That's incredibly kind of you to say; I've always tried to write for a very general reader, so that if you come to my articles or books without much background you can still enjoy them, while sprinkling in enough detail and depth that if you do know something about it, you'll still get a kick out of it. I grew up in the height of Tom Clancy fame, so his way of writing so colloquially with such a heavy sprinkle of insider secrets definitely rubbed off on me, but the writers I'd most like to be when I grow up are folks like Doris Kearns Goodwin, James Fallows, and Evan Thomas, amazing analytical journalists who are deeply steeped in history.
5. I imagine most of your reading is non-fiction. Reports, histories, memos, etc. What do you read for fun (when you have the chance)? Do you read much fiction?
Part of the issue of being a writer is that it turns a great pastime, reading, into one long busman's holiday. When I'm writing a book, I'll generally read 100 to 150 other books for reference and research, so I read fiction really only in spurts on vacations or in between book projects of my own. I'm generally pretty author-focused. Graham Greene and Evelyn Waugh are probably my favorite authors, and I read a lot of espionage thriller authors like John Le Carre, Gerald Seymour, and Alan Furst. But for "fun" I really just read other random history — probably the three best books I've read in recent years are Patrick Radden Keefe's Say Nothing, Casey Cep's Furious Hours, and Adam Higginbotham's Midnight in Chernobyl. I just stand in awe of those three as writers.
6. What are you reading and enjoying now? What's next on your list?
The technical answer to your specific question is that I'm reading John McPhee's Alaska book, Coming Into the Country, but that's because I'm exhausted from parenting and the pandemic and have been in desperate need of a book that didn't feel like work. The broader answer is that I — like many American readers I think — have spent a lot of the last two years reading this incredible wave of American history books reckoning with the much more complex realities of our history and particularly our racial history than the story we've been typically taught over the years.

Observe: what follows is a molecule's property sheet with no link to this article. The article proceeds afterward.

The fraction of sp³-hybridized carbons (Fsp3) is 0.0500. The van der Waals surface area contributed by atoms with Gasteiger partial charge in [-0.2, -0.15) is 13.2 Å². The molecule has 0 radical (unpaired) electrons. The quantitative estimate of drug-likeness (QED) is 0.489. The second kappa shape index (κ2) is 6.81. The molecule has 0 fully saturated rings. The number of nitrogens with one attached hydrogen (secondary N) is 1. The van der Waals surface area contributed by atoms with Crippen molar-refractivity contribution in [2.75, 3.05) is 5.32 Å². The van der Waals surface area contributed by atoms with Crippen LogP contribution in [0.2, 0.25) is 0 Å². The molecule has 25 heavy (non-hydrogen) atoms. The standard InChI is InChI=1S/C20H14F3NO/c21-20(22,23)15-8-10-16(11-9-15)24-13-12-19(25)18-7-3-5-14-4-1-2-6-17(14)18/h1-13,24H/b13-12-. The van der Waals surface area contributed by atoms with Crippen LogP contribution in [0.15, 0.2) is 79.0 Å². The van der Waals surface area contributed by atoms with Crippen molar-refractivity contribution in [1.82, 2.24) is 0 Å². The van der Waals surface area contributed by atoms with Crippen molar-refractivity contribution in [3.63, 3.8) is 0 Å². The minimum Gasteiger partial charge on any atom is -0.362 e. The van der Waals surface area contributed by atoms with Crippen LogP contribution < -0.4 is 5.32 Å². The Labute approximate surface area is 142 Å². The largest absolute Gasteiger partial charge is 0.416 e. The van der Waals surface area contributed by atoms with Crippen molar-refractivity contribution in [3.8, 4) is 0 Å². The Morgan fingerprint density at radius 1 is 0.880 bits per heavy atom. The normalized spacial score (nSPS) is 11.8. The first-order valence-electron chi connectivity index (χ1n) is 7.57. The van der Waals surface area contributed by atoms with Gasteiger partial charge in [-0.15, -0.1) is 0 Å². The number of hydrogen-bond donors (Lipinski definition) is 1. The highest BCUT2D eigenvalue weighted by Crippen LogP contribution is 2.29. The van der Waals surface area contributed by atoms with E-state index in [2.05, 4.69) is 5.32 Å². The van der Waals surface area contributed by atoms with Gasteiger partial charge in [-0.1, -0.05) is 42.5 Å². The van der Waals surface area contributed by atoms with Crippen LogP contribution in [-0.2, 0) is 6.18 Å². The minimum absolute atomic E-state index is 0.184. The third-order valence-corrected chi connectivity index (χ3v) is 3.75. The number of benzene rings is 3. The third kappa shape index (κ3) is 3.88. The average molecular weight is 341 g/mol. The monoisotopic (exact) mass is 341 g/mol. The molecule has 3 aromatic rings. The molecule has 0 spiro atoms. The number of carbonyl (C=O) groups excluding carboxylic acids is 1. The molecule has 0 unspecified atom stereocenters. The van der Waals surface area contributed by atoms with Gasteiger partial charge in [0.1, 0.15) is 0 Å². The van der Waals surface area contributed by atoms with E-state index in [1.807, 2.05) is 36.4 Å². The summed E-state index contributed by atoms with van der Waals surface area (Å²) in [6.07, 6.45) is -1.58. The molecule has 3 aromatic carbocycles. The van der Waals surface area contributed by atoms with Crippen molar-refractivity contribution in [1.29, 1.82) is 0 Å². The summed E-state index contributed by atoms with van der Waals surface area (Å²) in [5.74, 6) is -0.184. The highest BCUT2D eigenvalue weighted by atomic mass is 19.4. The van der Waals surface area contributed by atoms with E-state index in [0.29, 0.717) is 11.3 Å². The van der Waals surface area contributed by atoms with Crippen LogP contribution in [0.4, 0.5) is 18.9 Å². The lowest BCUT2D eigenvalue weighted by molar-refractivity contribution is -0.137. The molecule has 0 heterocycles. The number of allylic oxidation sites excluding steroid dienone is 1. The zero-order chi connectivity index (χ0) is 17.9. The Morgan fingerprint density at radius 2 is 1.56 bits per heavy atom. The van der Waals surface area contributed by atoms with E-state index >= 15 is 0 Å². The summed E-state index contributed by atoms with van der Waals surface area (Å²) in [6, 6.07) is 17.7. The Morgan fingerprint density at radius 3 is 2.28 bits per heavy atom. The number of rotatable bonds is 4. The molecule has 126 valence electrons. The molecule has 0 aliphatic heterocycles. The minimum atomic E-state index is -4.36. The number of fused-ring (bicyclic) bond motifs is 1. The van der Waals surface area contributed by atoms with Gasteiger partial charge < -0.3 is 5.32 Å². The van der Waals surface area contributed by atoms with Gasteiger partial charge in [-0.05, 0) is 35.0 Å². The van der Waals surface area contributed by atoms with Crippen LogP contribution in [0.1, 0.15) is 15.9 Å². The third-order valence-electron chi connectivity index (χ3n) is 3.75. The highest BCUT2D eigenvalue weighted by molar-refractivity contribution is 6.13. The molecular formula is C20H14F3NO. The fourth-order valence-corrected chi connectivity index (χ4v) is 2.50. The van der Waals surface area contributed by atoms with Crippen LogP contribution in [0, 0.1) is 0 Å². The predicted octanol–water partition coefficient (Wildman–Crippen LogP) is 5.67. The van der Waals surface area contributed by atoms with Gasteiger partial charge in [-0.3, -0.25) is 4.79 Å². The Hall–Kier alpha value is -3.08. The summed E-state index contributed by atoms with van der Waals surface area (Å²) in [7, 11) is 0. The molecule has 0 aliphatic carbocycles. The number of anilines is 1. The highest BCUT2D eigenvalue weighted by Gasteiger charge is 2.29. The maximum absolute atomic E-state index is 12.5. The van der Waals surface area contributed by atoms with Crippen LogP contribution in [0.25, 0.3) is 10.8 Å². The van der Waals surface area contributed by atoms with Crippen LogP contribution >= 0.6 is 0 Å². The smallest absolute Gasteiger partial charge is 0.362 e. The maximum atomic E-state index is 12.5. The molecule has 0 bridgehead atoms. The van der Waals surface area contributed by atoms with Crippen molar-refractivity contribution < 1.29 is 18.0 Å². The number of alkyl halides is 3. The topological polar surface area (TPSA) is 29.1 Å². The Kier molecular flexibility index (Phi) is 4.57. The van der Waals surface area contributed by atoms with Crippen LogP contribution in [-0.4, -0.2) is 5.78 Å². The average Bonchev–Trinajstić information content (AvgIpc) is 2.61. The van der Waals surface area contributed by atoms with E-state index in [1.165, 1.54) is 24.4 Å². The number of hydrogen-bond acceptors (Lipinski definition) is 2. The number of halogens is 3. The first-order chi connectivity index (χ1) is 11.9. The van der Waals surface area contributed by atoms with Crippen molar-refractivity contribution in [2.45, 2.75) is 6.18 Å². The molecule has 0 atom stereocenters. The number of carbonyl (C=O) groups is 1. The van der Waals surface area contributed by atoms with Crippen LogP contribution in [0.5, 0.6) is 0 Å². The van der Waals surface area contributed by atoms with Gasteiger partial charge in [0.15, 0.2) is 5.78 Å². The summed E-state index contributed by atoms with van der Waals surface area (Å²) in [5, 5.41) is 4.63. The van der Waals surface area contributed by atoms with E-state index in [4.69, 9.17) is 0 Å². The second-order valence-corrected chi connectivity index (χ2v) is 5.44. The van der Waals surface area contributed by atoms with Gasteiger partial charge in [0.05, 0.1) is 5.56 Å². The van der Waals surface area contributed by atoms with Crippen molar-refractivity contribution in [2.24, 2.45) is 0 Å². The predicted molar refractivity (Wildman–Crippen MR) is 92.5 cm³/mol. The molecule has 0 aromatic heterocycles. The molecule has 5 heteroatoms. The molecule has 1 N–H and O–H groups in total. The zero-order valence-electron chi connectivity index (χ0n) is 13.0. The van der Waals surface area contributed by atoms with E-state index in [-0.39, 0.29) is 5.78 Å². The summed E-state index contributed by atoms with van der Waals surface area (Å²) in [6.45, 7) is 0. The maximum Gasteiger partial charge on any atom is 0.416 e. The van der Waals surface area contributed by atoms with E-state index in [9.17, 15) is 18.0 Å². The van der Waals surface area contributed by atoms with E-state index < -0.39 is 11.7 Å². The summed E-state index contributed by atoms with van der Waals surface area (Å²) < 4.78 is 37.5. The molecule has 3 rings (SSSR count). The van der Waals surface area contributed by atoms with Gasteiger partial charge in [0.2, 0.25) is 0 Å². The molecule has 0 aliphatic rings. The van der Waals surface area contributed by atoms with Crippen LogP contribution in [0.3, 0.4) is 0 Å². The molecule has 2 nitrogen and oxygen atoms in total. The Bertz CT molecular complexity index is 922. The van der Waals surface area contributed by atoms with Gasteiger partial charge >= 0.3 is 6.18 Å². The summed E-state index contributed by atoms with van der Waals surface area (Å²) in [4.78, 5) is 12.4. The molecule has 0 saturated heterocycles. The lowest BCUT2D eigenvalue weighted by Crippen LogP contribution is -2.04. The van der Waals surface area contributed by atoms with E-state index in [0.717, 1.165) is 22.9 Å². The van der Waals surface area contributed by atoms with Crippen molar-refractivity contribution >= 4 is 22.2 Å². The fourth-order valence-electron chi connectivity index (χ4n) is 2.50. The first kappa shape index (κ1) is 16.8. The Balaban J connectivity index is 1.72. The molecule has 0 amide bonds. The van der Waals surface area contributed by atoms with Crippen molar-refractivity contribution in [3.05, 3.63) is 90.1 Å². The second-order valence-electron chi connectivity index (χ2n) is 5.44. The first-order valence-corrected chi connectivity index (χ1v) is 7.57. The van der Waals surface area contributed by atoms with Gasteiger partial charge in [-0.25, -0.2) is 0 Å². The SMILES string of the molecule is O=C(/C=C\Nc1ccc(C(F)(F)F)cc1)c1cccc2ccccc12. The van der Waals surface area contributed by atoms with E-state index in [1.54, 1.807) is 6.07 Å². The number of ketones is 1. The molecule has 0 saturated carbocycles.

Stories like Jia Lynn Yang's One Mighty and Irresistible Tide, about America's history of racist anti-Asian immigration policies, and Heather McGhee's The Sum of Us or Clint Smith's How the Word Is Passed, both of which force you to rethink a lot of what we've been led to believe about how benevolent and munificent America has been and even is today.
Writers like Heather Cox Richardson, with How the South Won the Civil War, or Megan Kate Nelson's The Three-Cornered War are rewriting our understanding of how race was at the center of westward expansion.
I'm also reading Adam Cohen's Supreme Inequality, about how the Supreme Court, which supposedly has this grand history of pushing American rights and liberties forward, actually has spent the last half-century retrenching power for the white elite.
I think a lot about how historian Eric Foner said, “This history we were taught could not have produced the present we were living in,” and it's awesome to see so many authors right now having a moment to reframe our understanding of ourselves. The work that Ibram X. Kendi and Nikole Hannah-Jones are doing right now is just so fascinating and admirable.
7. Any all-time favorite books that have especially stuck with you and/or shaped your thinking over the years? Books that you think about a lot? Fiction, non-fiction, whatever it is.
I feel like I quote Anne Lamott’s Bird by Bird more than almost anything; it's packed with wisdom about writing, life, and the uncertainty of both. When I was a magazine editor, I literally kept a shelf of a dozen or so copies in my office that I would hand out to writers passing through my office struggling with one question or another. There's a passage about how writing a book is like driving at night — you can only see to the end of your headlights but you can make the whole journey that way. When people ask how I write a book, I explain that there's never a moment you sit down and write a "book" — you sit down and write scenes and moments and thoughts, which grow into chapters, which grow into a book. You write a book page by page, bird by bird.